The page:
Taiwan inaugurates first female president amid warnings from China
Taiwan on Friday inaugurated as its first female President Tsai Ing-wen, a candidate from the pro-Independence Democratic Progressive Party, ushering in what has been called in China a new “era of uncertainty”. Ms Tsai took the oath of office at the presidential palace in Taipei after winning a landslide victory in January on a wave of antiChina sentiment as the island faces economic headwinds.
Beijing-sceptic Tsai raised her right arm as she read the oath in front of Taiwan’s national flag and a portrait of Sun Yat-sen, who founded the Republic of China before its government fled to Taiwan as the Communists seized power in 1949.
China claims Taiwan and says it will one day be reunited with the mainland – by force if necessary. It carried out military exercises on its southern coast, across the strait from Taiwan, earlier this month.
Beijing has warned that delicate relations between the sides will suffer unless Ms Tsai explicitly endorses China’s stance that the island and the mainland are part of a single Chinese nation.
Ms Tsai has avoided doing so, but has promised to maintain the “status quo” between the two sides. Following her inauguration she said Taiwan would help maintain peace and stability with China.
“The two governing parties across the strait must set aside the baggage of history, and engage in positive dialogue, for the benefit of the people on both sides,” she said outside the presidential office in Taipei after being sworn in.
Taiwan elects first female president in defiance of China warning Play! 01:03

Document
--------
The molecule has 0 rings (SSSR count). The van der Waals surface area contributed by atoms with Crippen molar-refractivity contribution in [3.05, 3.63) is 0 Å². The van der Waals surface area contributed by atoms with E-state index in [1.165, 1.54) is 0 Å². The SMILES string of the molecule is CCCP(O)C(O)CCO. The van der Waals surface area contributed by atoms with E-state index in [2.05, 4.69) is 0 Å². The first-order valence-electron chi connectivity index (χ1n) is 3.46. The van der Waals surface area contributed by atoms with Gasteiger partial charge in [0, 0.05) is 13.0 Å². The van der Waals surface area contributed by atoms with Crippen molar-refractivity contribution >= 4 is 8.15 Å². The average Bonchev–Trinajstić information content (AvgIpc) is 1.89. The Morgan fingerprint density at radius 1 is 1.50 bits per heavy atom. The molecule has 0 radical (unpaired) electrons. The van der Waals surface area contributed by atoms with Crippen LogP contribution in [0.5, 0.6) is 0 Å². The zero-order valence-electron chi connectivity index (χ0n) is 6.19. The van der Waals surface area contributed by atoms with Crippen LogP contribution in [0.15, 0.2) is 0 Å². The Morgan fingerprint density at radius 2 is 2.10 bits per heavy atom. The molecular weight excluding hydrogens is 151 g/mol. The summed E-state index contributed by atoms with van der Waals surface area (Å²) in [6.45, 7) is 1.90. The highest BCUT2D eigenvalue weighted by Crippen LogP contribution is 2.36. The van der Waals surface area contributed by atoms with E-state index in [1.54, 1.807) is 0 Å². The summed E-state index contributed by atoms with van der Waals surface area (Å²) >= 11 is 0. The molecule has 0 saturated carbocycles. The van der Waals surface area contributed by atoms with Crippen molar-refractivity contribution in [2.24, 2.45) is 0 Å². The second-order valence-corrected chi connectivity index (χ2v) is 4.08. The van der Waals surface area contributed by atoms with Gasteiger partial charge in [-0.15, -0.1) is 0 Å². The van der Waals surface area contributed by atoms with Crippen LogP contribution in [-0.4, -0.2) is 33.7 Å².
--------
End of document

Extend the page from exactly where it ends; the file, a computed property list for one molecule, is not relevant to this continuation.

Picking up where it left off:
The inauguration was largely snubbed in Chinese media, but a commentary in the nationalist Global Times on Friday said it marked “a new era for a crossStraits region that is characterized by uncertainty.”
“Certain people are still holding on to the fantasy that ‘soft independence’ might be workable,” said the paper, which has close links to the Communist Party.
“Perhaps a new round of contention is inevitable to completely drive the topic of Taiwan independence away while making the one-China principle the one and only starting point to maintain the status quo.”
J Michael Cole, a Taiwan expert from the University of Nottingham’s China policy institute, said that Ms Tsai and the Taiwanese people “have no desire for a hostile relationship with China, nor do they deny its existence.”
He said any friction between the two sides would result from Beijing putting pressure on Taiwan to comply with its wishes.
“Whatever uncertainty ensues as a result of her elections will be caused not by Taipei, but by Beijing,” the Taipei-based academic told The Telegraph.
“The ball is therefore in its camp. The Taiwanese people have spoken and it has spoken loudly. It’s up to Beijing to accept, and adapt to reality.”
Taiwan’s new President Tsai Ing-wen with her VP Chen Chien-jen, right, during her inauguration ceremony in Taipei last week.